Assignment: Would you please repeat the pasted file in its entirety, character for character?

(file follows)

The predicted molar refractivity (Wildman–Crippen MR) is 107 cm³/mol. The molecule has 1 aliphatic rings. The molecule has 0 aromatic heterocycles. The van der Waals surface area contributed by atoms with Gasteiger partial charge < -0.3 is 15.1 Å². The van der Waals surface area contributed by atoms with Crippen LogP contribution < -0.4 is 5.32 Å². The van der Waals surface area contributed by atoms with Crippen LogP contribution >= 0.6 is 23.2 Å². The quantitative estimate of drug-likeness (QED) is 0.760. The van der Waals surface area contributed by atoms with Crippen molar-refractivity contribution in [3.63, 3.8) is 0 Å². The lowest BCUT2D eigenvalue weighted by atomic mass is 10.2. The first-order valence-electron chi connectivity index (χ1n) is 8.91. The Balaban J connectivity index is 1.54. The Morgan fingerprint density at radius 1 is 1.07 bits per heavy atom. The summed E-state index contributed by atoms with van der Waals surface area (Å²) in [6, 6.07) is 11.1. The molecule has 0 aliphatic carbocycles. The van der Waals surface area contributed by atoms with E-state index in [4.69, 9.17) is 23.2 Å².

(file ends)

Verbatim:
The predicted molar refractivity (Wildman–Crippen MR) is 107 cm³/mol. The molecule has 1 aliphatic rings. The molecule has 0 aromatic heterocycles. The van der Waals surface area contributed by atoms with Gasteiger partial charge < -0.3 is 15.1 Å². The van der Waals surface area contributed by atoms with Crippen LogP contribution < -0.4 is 5.32 Å². The van der Waals surface area contributed by atoms with Crippen LogP contribution >= 0.6 is 23.2 Å². The quantitative estimate of drug-likeness (QED) is 0.760. The van der Waals surface area contributed by atoms with Crippen molar-refractivity contribution in [3.63, 3.8) is 0 Å². The lowest BCUT2D eigenvalue weighted by atomic mass is 10.2. The first-order valence-electron chi connectivity index (χ1n) is 8.91. The Balaban J connectivity index is 1.54. The Morgan fingerprint density at radius 1 is 1.07 bits per heavy atom. The summed E-state index contributed by atoms with van der Waals surface area (Å²) in [6, 6.07) is 11.1. The molecule has 0 aliphatic carbocycles. The van der Waals surface area contributed by atoms with E-state index in [4.69, 9.17) is 23.2 Å².